Friday, November 24, 2017
Letters To The Editor

Friday's letters: Plan raises quality of cancer care


Cancer research

Plan raises quality of cancer care

We applaud Gov. Rick Scott for his ground-breaking proposal to raise the overall quality of cancer care in Florida by investing $80 million in next year's state budget for cancer research.

Cancer places a terrible burden on families in Florida, which ranks No. 2 in the country for cancer incidence and mortality. The long-term funding of this proposal, which the House of Representatives has adopted, will promote game-changing cancer research while providing resources to recruit and train the best and brightest physicians and scientists — resulting in improved cancer care and greater access to care across the state.

A critical component of the governor's plan is increasing the number of Florida institutions that can attain the prestigious Comprehensive Cancer Center designation by the National Cancer Institute. This honor is awarded only to cancer centers demonstrating excellence in all phases of research and is held by only 41 centers in the United States.

Currently, Moffitt Cancer Center is the only NCI-designated Comprehensive Cancer Center based in Florida. We have earned and maintained this designation thanks in part to our more than 400 clinical trials testing therapies guided by our basic research that have led to new, cutting-edge treatments, including our recent ground-breaking success in the treatment of melanoma.

Another important factor in achieving the designation has been our role in training more students in the field of oncology than all other Florida institutions combined. We believe that training tomorrow's workforce, whether in the clinic or the laboratory, is critical to advancing cancer care in our state.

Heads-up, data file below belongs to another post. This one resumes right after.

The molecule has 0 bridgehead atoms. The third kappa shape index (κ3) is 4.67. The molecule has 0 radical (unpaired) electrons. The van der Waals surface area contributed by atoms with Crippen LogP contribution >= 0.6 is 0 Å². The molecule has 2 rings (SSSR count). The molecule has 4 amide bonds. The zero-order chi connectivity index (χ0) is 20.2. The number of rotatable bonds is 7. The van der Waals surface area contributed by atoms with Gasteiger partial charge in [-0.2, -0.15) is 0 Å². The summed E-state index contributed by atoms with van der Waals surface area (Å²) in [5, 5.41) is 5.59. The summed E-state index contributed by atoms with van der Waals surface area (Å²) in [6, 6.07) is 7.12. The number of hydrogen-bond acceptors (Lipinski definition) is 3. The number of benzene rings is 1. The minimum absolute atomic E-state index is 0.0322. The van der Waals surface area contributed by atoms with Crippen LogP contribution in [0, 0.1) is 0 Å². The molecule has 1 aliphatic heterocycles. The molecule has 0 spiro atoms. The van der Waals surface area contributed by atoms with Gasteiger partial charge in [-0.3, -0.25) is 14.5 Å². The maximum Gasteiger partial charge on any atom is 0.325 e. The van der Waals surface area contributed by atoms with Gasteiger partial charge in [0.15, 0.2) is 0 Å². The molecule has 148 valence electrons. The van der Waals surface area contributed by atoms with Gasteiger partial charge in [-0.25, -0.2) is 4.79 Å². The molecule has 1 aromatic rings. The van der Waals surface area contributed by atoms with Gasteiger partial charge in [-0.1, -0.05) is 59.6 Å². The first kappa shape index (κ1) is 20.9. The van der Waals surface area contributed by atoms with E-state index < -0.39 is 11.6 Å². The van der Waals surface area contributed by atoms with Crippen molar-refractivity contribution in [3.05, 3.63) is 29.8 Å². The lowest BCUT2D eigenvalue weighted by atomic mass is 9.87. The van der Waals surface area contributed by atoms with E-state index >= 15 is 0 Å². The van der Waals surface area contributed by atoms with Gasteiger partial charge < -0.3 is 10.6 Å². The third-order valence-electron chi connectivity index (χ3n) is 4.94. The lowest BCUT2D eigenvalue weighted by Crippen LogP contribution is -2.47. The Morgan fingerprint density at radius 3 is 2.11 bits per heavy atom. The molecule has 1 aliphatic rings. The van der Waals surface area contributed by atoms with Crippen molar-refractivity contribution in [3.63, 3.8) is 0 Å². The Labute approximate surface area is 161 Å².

We urge the Florida Senate to support this forward-thinking proposal, which we believe will improve the lives of Floridians impacted by this terrible disease.

Alan List, M.D., president and CEO, Moffitt Cancer Center, Tampa

For most, odds of IRS audit: 1% | April 14

Tax cheats cost everyone

The fact that Congress actually loses more money by cutting the IRS enforcement budget should be proof enough that many so-called deficit hawks really don't care about reducing the gap between revenue and expenses. These cutbacks go back to the Bush administration, when the number of business audits went dramatically down and the number of earned income credit audits went up. They found the one group — EIC filers (without lobbyists) — where it actually costs more to audit than the IRS gets in recovery and increased those audits while cutting other, much more "profitable" types of audits.

I'm not sure which is worse: congressmen bragging about cutting the IRS budget or the average taxpayer who applauds such cuts, not realizing that letting the tax cheats get off free costs us all more in the end.

Andrew Fussner, Seminole

Wired to work with marijuana? | April 14

Pot's multiple benefits

I worry that the miraculous effect that pot's cannabinoid molecule has on epilepsy will eclipse the benefits of pot's other components. CNN's Dr. Sanjay Gupta described the benefits as an "entourage effect," a term coined by Israeli researchers in 1998 to describe the synergistic effect of the multitude of components found in the whole plant.

As the future unfolds, we'll see these components isolated, tested, FDA-approved and marketed. Meanwhile, patients with ailments that benefit from the whole plant should be allowed to have it. While likely not the panacea claimed by zealous supporters, pot is certainly not the bugaboo claimed by zealous detractors.

As if the medical benefits were not enough, recent research papers are finding that states with legal medical pot are seeing improvements in public safety, as compared to states where medical pot is still illegal. They found reductions in suicides, traffic fatalities and beer consumption — all with no significant change in pot use. Most recently, a paper in PLOS One, a peer-reviewed scientific journal, reported reductions in serious crime and concluded, "These findings run counter to arguments suggesting the legalization of marijuana for medical purposes poses a danger to public health in terms of exposure to violent crime and property crimes."

In November, vote for Amendment 2 to let patients have the whole plant.

John G. Chase, Palm Harbor

Deputies investigate horse rescue | April 12

Dedicated volunteers

I have been involved with RVR Horse Rescue for almost 2 ½ years. I have never seen a horse neglected by anyone at RVR. What I have seen is sacrifice and sleep lost sitting with sick horses, and I have seen dedication and love for these animals. RVR works closely with equine vets, and we have a vet tech who lives on the premises.